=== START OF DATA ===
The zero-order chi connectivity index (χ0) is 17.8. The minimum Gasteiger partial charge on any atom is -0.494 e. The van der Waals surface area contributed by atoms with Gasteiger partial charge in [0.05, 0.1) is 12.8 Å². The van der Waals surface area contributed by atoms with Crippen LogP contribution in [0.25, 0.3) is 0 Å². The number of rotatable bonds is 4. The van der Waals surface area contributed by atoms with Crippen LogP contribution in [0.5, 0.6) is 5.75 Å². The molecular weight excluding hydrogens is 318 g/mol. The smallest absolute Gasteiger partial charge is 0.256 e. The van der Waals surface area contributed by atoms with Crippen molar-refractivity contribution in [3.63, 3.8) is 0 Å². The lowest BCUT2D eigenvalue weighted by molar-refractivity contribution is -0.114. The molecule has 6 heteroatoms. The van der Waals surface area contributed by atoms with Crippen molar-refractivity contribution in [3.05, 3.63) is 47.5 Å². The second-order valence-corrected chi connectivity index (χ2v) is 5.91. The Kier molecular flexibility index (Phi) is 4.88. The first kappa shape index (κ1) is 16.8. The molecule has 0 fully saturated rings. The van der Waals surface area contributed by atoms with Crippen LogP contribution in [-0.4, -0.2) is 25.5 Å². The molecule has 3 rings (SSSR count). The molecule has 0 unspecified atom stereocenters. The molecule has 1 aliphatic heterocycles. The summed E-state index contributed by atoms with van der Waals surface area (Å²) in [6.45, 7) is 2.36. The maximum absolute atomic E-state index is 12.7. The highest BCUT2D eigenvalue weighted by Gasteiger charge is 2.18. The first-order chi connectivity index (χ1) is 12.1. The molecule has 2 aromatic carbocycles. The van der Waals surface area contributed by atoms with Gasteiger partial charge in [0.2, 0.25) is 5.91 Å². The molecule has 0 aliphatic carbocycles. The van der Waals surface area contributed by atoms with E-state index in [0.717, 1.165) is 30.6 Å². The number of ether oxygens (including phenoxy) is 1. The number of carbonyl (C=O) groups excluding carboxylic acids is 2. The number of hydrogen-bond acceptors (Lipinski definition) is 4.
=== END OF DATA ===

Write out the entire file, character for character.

The zero-order chi connectivity index (χ0) is 17.8. The minimum Gasteiger partial charge on any atom is -0.494 e. The van der Waals surface area contributed by atoms with Gasteiger partial charge in [0.05, 0.1) is 12.8 Å². The van der Waals surface area contributed by atoms with Crippen LogP contribution in [0.25, 0.3) is 0 Å². The number of rotatable bonds is 4. The van der Waals surface area contributed by atoms with Crippen LogP contribution in [0.5, 0.6) is 5.75 Å². The molecular weight excluding hydrogens is 318 g/mol. The smallest absolute Gasteiger partial charge is 0.256 e. The van der Waals surface area contributed by atoms with Crippen molar-refractivity contribution in [3.63, 3.8) is 0 Å². The lowest BCUT2D eigenvalue weighted by molar-refractivity contribution is -0.114. The molecule has 6 heteroatoms. The van der Waals surface area contributed by atoms with Crippen molar-refractivity contribution in [3.05, 3.63) is 47.5 Å². The second-order valence-corrected chi connectivity index (χ2v) is 5.91. The Kier molecular flexibility index (Phi) is 4.88. The first kappa shape index (κ1) is 16.8. The molecule has 0 fully saturated rings. The van der Waals surface area contributed by atoms with Crippen LogP contribution in [-0.4, -0.2) is 25.5 Å². The molecule has 3 rings (SSSR count). The molecule has 0 unspecified atom stereocenters. The molecule has 1 aliphatic heterocycles. The summed E-state index contributed by atoms with van der Waals surface area (Å²) in [6.45, 7) is 2.36. The maximum absolute atomic E-state index is 12.7. The highest BCUT2D eigenvalue weighted by Gasteiger charge is 2.18. The first-order chi connectivity index (χ1) is 12.1. The molecule has 2 aromatic carbocycles. The van der Waals surface area contributed by atoms with Gasteiger partial charge in [0.2, 0.25) is 5.91 Å². The molecule has 0 aliphatic carbocycles. The van der Waals surface area contributed by atoms with E-state index in [0.717, 1.165) is 30.6 Å². The number of ether oxygens (including phenoxy) is 1. The number of carbonyl (C=O) groups excluding carboxylic acids is 2. The number of hydrogen-bond acceptors (Lipinski definition) is 4.